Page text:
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A/C clutch adjust

padgett on Sun October 02, 2011 12:31 PM User is offline

Year: 1988
Make: Buick
Model: Reatta
Engine Size: 3800
Refrigerant Type: r134a

OK a/c compressor replaced a couple of months ago. Blowing 38F at ducts (working fine) when strange noise heard. Turned out that the pully ring had seperated from the clutch center.

Had another similar unit so removed pulley and top plate from that one.

Pulley went on fine and true (snap ring in place) but cannot adjust gap - pulls down to about .125" and that is it


Does anyone know what is going on and how to fix ? This just does not make sense. Yes, the key is lined up properly. Unfortunatly the only manual I have is for Delco HR6s and this is "something else".

Also have never seen this happen before, has anyone ?

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Many Carpets

TRB on Sun October 02, 2011 3:35 PM User is offlineView users profile

Are you using the same hub. If not is the shaft of the hub the same length as the other one?

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When considering your next auto A/C purchase, please consider the site that supports you: ACkits.com
Contact: ACKits.com

padgett on Sun October 02, 2011 3:54 PM User is offline

Both hubs (new and original) act the same. Saw a reference to spacers but there are none, just a felt pad. Feels like it is hitting a stop except there is not one.

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Many Carpets

TRB on Sun October 02, 2011 4:29 PM User is offlineView users profile

Looking at the diagram I have, there are no shims. So I would think you have an incorrect pulley or hub. That's just a quick observation on my part. Something is causing it to not pull in enough or it's bottoming out before reaching the pulley face.

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When considering your next auto A/C purchase, please consider the site that supports you: ACkits.com
Contact: ACKits.com

mk378 on Sun October 02, 2011 4:57 PM User is offline

You are using the special installer tool right? It needs to be forced on with some effort, as friction holds it at the proper adjustment. The nut is mostly for looks. Don't count on the nut to push the plate all the way on.

padgett on Sun October 02, 2011 8:36 PM User is offline

That is what I needed to know - had the remover but not the installer. FLAPS had no idea what I was talking about. Have a kit with proper installer tool on order now. Thank you.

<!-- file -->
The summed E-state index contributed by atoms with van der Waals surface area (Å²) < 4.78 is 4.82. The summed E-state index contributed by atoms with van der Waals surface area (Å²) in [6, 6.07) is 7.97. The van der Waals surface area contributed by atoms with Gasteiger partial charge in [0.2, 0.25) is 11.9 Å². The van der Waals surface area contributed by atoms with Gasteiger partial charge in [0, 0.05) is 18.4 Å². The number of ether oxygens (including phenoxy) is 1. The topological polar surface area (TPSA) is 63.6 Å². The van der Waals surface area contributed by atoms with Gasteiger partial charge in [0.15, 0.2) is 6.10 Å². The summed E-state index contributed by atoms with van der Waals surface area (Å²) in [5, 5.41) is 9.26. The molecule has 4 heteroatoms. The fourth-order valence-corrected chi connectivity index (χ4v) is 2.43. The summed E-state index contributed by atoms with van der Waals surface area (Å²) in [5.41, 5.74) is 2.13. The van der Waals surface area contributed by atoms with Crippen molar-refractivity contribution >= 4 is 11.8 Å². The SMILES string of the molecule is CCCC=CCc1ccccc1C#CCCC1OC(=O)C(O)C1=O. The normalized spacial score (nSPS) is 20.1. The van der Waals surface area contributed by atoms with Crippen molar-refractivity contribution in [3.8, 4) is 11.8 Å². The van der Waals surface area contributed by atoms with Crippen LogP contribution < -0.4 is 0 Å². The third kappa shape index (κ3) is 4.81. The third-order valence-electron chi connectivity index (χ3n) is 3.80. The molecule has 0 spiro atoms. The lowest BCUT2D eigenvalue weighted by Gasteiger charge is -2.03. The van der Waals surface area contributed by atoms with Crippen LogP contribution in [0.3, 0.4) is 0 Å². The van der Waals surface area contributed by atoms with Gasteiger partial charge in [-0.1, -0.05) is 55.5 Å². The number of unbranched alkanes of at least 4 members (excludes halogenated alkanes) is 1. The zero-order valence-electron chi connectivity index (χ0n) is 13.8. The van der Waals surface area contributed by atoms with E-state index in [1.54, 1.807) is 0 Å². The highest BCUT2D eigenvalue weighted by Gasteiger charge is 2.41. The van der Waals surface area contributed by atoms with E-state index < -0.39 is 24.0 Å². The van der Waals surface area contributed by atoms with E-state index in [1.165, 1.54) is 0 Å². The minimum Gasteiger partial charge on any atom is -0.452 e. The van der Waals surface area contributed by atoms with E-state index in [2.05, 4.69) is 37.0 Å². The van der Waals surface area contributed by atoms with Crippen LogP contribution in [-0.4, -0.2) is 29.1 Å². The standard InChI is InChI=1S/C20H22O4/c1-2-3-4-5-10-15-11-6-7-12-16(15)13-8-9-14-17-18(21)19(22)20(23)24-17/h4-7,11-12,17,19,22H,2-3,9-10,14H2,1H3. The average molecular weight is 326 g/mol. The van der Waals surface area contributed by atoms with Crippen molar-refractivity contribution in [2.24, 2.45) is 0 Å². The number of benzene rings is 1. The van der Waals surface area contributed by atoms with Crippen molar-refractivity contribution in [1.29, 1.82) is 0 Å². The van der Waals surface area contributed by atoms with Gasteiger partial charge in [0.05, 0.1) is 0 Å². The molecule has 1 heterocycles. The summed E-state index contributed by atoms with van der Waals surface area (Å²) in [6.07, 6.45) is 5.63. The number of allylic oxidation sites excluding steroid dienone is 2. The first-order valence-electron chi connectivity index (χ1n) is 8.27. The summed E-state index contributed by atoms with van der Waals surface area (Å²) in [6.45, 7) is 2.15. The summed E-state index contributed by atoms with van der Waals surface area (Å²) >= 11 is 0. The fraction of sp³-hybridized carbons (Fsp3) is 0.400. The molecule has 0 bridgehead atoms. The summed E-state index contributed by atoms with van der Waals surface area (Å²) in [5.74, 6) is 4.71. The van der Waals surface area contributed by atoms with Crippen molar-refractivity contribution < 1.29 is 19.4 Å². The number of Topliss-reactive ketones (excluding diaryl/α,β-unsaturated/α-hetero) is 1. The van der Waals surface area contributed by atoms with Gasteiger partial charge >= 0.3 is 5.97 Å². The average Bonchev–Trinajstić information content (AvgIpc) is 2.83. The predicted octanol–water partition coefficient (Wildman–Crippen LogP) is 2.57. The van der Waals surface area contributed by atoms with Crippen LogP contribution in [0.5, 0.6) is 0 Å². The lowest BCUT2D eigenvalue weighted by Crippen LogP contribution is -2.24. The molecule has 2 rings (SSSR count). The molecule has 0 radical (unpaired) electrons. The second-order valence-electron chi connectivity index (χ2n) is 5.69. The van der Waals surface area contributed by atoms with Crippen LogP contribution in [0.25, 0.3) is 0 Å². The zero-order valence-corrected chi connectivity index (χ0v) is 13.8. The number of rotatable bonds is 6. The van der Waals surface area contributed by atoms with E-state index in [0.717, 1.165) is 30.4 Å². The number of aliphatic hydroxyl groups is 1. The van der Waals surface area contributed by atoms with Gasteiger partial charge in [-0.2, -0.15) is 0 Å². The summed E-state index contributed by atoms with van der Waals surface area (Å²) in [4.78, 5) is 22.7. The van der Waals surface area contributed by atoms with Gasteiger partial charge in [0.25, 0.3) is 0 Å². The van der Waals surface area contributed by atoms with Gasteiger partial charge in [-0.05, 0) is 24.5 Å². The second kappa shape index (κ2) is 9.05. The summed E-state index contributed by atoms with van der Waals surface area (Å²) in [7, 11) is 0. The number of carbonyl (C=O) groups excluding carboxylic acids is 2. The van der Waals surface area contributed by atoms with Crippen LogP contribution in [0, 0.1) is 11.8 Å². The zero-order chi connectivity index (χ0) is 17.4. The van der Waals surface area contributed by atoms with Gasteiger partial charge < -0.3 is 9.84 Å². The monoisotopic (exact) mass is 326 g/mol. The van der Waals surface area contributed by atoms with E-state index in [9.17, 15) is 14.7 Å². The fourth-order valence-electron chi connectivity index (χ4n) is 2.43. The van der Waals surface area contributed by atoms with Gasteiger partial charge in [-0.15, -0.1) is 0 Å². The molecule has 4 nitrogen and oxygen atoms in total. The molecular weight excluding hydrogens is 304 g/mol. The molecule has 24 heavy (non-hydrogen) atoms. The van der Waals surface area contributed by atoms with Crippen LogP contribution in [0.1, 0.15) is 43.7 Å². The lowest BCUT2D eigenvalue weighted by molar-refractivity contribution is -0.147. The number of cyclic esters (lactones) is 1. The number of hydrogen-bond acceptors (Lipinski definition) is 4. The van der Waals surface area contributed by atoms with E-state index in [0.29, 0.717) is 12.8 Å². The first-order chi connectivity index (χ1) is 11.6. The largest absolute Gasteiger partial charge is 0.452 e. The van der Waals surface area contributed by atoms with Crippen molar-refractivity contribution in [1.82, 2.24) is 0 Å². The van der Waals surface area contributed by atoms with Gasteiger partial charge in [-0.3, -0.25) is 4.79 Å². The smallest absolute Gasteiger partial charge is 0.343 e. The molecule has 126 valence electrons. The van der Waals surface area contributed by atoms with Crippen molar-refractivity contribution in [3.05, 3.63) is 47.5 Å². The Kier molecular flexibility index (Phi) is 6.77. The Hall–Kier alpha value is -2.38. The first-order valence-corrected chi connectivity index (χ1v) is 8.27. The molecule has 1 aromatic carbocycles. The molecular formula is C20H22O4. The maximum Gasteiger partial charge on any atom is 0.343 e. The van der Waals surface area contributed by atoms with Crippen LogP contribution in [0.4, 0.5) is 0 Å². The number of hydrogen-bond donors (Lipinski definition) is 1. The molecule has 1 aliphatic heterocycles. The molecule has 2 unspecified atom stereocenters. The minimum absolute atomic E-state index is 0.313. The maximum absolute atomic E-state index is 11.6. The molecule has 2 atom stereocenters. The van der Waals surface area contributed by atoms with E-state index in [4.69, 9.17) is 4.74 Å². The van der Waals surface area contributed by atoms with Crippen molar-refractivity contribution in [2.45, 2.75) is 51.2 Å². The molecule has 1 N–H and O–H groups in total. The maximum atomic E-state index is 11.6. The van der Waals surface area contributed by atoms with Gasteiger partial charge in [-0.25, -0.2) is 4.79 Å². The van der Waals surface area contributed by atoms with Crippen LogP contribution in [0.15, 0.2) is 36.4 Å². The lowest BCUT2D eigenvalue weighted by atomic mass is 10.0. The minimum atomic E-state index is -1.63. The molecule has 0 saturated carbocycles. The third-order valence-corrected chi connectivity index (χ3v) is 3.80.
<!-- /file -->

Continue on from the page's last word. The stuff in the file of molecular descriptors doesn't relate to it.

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Many Carpets

TRB on Sun October 02, 2011 8:46 PM User is offlineView users profile

Quote
Originally posted by: mk378
You are using the special installer tool right? It needs to be forced on with some effort, as friction holds it at the proper adjustment. The nut is mostly for looks. Don't count on the nut to push the plate all the way on.

Good point. I always assume people are using the required equipment.



91000-A

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When considering your next auto A/C purchase, please consider the site that supports you: ACkits.com
Contact: ACKits.com


Edited: Sun October 02, 2011 at 8:47 PM by TRB

GM Tech on Sun October 02, 2011 9:05 PM User is offline

Just remember, you never thread into the hub when installing, only the shaft-- and vice versa..

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The number one A/C diagnostic tool there is- is to know how much refrigerant is in the system- this can only be done by recovering and weighing the refrigerant!!
Just a thought.... 65% of A/C failures in my 3200 car diagnostic database (GM vehicles) are due to loss of refrigerant due to a leak......

padgett on Wed October 05, 2011 11:44 PM User is offline

And is now on. Took the proper tool and more force than expected. As mentioned the nut is just hanging in space, if you try to pull down with nut are liable to deform the edge of the clutch plate and then will not pull down period. If woodruff comes out, axle grease works to hold in. Have seen various specs but .025" is not dragging and pulls in well.

Thanks for the advice. Was a learning experience.

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Many Carpets

GM Tech on Thu October 06, 2011 11:36 AM User is offline

The nut was never meant to adjust the clutch-it bottoms out onend of shaft- it was only there to protect the threads and keep shaft key in- and was completly eliminated in late 90's when bent keys were used....

-------------------------
The number one A/C diagnostic tool there is- is to know how much refrigerant is in the system- this can only be done by recovering and weighing the refrigerant!!
Just a thought.... 65% of A/C failures in my 3200 car diagnostic database (GM vehicles) are due to loss of refrigerant due to a leak......

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